Zygmunt Bauman Why Good People do Bad Things
In this ground-breaking book, Shaun Best analyses the intellectual knowledge production of Zygmunt Bauman and his rise to academic stardom in the English speaking world by evaluating the relation between his biography, the contexts in which he found himself, and why his intellectual creativity is admired by so many people. Bauman has an interesting 'contested' biography and underwent a number of intellectual shifts from the early stages of his academic career as Marxist. Bauman moved on and for almost ten years he was associated with 'postmodernity' (from 1989-1997) but in 2000 he decided to distance himself from postmodernism and rebrand his approach to understanding the contemporary world as 'liquid modernity'. Best shows how Bauman developed his canonised status becoming an intellectual guru in the UK and in Australia despite being largely ignored by the academic community in the United States and Central Europe. Rather than investigating Bauman's academic output as a demonstration of his 'creative genius', Best argues that most academic output involves the interplay of multiple factors and this book evaluates the influences on both intellectual choices and the social factors or contexts that led Bauman to attach himself to different sets of ideas during his academic career.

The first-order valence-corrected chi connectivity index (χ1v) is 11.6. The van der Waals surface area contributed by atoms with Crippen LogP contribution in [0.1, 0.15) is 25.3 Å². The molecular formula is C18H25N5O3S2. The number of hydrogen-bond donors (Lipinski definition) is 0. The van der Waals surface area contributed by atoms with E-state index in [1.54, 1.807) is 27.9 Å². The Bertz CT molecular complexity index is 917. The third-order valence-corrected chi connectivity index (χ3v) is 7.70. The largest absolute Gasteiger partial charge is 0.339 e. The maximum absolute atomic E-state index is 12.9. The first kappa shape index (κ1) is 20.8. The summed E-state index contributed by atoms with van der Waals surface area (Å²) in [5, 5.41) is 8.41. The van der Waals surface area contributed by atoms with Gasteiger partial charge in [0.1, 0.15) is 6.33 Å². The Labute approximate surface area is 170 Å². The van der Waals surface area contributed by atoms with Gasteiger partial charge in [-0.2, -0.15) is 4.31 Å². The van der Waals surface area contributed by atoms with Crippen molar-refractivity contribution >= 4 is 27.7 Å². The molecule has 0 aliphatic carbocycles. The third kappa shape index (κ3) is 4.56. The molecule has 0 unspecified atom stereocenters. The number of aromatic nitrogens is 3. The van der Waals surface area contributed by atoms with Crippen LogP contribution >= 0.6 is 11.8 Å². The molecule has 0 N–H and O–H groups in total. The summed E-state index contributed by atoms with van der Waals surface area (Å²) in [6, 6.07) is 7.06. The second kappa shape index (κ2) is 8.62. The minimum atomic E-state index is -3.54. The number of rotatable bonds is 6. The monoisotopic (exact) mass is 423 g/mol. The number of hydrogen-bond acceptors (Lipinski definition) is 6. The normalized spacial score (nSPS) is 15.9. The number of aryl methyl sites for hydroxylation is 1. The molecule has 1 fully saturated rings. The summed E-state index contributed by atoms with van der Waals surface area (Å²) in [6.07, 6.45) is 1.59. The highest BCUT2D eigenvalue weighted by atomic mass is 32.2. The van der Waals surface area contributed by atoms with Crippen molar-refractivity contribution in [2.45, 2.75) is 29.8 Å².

’Zygmunt Bauman is generally considered one of the greats of contemporary sociological thought. By arguing that, as a sociologist, Bauman is mainly an intellectual entrepreneur, and through discussing his failure to deal with his past activities in Stalinist Poland, Shaun Best gives us a thought-provoking reappraisal of both the man and his work.’ Antonia Kupfer, University of Southampton, UK '... the book contains a revealing story, and as such it makes good reading.' Contemporary Sociology